Author: Howard Montaque (---.halliburton.com)
Date: 10-06-05 13:18
The former post was removed because it was off topic, and thus a violation of our Great Books & Classics spirit. We are migrating to
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and booksliterature.com Great Books forums. These are Great Books sites, and we prefer posts along the following
O! call not me to justify the wrong
That thy unkindness lays upon my heart;
Wound me not with thine eye, but with thy tongue:
Use power with power, and slay me not by art,
Tell me thou lov\'st elsewhere; but in my sight,
Dear heart, forbear to glance thine eye aside:
What need\'st thou wound with cunning, when thy might
Is more than my o\'erpress\'d defence can bide?
Let me excuse thee: ah! my love well knows
Her pretty looks have been mine enemies;
And therefore from my face she turns my foes,
That they elsewhere might dart their injuries:
Yet do not so; but since I am near slain,
Kill me outright with looks, and rid my pain.
Not marble, nor the gilded monuments
Of princes, shall outlive this powerful rhyme;
But you shall shine more bright in these contents
Than unswept stone, besmear\'d with sluttish time.
When wasteful war shall statues overturn,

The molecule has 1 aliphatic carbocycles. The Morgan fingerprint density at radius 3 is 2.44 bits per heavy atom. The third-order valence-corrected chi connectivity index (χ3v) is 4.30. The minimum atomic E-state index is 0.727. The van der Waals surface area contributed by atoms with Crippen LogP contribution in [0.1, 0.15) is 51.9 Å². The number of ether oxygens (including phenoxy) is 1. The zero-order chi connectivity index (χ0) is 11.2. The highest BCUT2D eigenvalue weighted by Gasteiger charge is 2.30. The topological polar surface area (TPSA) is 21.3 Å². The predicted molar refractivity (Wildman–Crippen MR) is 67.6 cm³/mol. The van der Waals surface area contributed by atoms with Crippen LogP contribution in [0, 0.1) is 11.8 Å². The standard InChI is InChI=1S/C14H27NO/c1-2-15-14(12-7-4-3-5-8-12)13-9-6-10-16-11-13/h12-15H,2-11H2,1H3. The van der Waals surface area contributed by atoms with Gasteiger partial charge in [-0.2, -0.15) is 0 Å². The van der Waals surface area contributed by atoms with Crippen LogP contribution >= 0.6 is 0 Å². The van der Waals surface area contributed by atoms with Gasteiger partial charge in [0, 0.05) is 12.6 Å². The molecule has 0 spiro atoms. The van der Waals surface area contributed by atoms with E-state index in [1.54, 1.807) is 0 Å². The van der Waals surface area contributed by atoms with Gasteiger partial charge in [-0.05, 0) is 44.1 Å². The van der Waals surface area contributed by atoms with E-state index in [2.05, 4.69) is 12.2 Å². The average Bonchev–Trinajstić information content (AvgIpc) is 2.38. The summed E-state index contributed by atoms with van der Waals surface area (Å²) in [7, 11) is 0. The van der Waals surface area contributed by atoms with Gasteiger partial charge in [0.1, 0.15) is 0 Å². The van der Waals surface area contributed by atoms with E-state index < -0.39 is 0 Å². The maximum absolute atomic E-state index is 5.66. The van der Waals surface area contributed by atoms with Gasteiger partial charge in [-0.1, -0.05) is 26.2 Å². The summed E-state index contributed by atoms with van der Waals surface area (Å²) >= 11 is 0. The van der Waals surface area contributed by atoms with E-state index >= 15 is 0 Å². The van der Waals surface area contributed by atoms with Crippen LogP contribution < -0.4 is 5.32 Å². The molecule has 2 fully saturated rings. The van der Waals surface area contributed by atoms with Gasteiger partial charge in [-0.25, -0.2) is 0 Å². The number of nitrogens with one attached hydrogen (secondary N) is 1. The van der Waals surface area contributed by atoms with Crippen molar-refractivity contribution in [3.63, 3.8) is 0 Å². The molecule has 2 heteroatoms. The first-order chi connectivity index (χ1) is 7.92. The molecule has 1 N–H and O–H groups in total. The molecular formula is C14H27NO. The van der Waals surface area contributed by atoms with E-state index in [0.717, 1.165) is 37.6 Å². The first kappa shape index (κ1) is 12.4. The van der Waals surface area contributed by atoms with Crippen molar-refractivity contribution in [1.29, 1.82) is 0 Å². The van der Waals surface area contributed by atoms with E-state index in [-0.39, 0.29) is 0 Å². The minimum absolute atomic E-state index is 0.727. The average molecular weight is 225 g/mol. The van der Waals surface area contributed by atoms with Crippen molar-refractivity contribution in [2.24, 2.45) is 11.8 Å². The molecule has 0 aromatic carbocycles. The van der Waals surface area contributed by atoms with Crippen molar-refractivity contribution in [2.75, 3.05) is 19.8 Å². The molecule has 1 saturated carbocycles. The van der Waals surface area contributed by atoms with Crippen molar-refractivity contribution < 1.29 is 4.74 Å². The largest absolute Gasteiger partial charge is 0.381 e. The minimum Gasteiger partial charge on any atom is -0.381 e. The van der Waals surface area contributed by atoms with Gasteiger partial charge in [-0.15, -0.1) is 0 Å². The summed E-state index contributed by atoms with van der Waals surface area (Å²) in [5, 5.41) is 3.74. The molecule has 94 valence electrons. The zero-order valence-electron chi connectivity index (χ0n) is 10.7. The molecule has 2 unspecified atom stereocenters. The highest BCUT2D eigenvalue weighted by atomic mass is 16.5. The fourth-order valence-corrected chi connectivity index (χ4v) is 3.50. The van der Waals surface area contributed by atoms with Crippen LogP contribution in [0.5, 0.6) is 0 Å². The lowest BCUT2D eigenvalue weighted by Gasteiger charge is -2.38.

And broils root out the work of masonry,
Nor Mars his sword, nor war\'s quick fire shall burn
The living record of your memory.
\'Gainst death, and all-oblivious enmity
Shall you pace forth; your praise shall still find room
Even in the eyes of all posterity
That wear this world out to the ending doom.
So, till the judgment that yourself arise,
You live in this, and dwell in lovers\' eyes.
If it be the wish of Him in whom all things flourish that my life continue for a few years, I hope to
write of her (Beatrice) that which has never been written of any lady. -Dante on his inspiration for The
Founding Fathers Quotes
As our president bears no resemblance to a king so we shall see the Senate has no similitude to nobles. First, not being
hereditary, their collective knowledge, wisdom, and virtue are not precarious. For by these qualities alone are they to obtain
their offices, and they will have none of the peculiar qualities and vices of those men who possess power merely because their
father held it before them.
Tench Coxe, An American Citizen, No.2, September 28, 1787